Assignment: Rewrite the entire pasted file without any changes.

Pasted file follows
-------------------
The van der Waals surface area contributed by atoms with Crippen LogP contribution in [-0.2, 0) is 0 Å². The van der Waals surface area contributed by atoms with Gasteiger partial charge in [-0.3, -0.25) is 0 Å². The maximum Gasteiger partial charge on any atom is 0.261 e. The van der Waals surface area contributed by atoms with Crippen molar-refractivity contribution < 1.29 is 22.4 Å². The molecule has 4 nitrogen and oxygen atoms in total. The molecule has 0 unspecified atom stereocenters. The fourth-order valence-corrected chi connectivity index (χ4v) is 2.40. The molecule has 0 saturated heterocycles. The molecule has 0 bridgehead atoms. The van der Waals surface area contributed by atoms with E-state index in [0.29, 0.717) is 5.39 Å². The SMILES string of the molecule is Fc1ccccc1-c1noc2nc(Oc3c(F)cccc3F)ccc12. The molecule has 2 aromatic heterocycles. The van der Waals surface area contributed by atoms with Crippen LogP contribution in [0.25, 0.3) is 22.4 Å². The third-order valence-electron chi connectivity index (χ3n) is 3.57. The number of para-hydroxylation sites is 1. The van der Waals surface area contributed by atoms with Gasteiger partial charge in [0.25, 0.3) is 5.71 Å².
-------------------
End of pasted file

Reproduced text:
The van der Waals surface area contributed by atoms with Crippen LogP contribution in [-0.2, 0) is 0 Å². The van der Waals surface area contributed by atoms with Gasteiger partial charge in [-0.3, -0.25) is 0 Å². The maximum Gasteiger partial charge on any atom is 0.261 e. The van der Waals surface area contributed by atoms with Crippen molar-refractivity contribution < 1.29 is 22.4 Å². The molecule has 4 nitrogen and oxygen atoms in total. The molecule has 0 unspecified atom stereocenters. The fourth-order valence-corrected chi connectivity index (χ4v) is 2.40. The molecule has 0 saturated heterocycles. The molecule has 0 bridgehead atoms. The van der Waals surface area contributed by atoms with E-state index in [0.29, 0.717) is 5.39 Å². The SMILES string of the molecule is Fc1ccccc1-c1noc2nc(Oc3c(F)cccc3F)ccc12. The molecule has 2 aromatic heterocycles. The van der Waals surface area contributed by atoms with Crippen LogP contribution in [0.25, 0.3) is 22.4 Å². The third-order valence-electron chi connectivity index (χ3n) is 3.57. The number of para-hydroxylation sites is 1. The van der Waals surface area contributed by atoms with Gasteiger partial charge in [0.25, 0.3) is 5.71 Å².